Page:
Teaching and training service personnel about operational stress and its management starts at the time of entry into the services and continues through their career.

We have put in place measures to increase awareness at all levels and to militate against the development of PTSD and other stress-related disorders occurring among service personnel. These include pre- and post-deployment briefing and the availability of support, assessment and, if required, treatment, both during and after deployments. This is available to all personnel, whether regular or mobilised reservist.

During their pre-deployment medical, while deployed or during the post-deployment normalisation period, all personnel including reservists can identify themselves to any medical officer or their chain of command if they believe they are suffering from any mental health condition. It is our policy that no stigma should be attached to this. Diagnosis and treatment of mental illness, including PTSD, is then performed by fully trained and accredited mental health staff.

Mental health professionals (psychiatrists and/or mental health nurses) are part of the deployed medical team on all significant operational deployments. This team will continue the educational process during the operational tour and will also brief the chain of command about operational mental health issues that are detected. Individuals might be referred to the team for assessment and management—the therapeutic options will include psychological treatments, the use of medication, or aeromedical evacuation of the individual out of theatre back to further care at their home base.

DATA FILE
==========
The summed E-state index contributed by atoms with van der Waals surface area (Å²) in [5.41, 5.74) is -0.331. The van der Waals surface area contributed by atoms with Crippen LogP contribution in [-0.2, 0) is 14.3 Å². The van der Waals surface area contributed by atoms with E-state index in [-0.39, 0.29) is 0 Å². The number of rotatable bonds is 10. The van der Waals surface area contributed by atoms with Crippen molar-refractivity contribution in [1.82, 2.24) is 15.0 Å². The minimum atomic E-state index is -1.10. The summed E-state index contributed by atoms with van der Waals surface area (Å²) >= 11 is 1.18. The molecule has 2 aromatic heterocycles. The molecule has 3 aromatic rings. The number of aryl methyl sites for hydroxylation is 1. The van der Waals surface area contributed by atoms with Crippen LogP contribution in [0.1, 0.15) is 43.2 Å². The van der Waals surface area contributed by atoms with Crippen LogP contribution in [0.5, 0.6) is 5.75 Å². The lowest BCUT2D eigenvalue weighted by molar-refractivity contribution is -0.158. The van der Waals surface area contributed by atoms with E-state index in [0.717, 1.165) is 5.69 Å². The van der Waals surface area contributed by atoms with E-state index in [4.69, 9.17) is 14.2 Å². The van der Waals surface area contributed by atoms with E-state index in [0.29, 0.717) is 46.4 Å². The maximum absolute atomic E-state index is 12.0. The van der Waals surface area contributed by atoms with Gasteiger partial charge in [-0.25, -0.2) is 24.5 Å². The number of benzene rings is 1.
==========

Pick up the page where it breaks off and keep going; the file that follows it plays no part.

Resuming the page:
After deployment, it is policy to offer individuals a further briefing prior to returning to their home base, using a variety of media materials. Efforts are also made to arrange a “decompression period” during which servicemen can begin mentally and physically to unwind after their operational tour while having time to talk to colleagues and superiors about their experiences. Such a decompression phase appears to help the return to the non-operational environment. Returning personnel are also offered a presentation and issued with leaflets to alert them to the possible after-effects of the operational deployment.

Once back at their home base, community-based mental healthcare is available to every military unit via our 15 departments of community mental health (DCMH) across the UK plus satellite centres overseas. DCMH teams comprise psychiatrists and mental health nurses, with access to clinical psychologists and mental health social workers. The aim is to see referred individuals at their unit medical centre and, with the patient's permission, to engage with GPs and the patient's chain of command to help manage any mental health problems identified. The full range of psychiatric and psychological treatments are available, including medication, psychological therapies and environmental adjustment, where appropriate.

Inpatient care, when necessary, is provided in psychiatric units belonging to the Priory Group. Close liaison is maintained between DCMHs and the Priory units to ensure that all service elements relating to an inpatient’s care and management are addressed.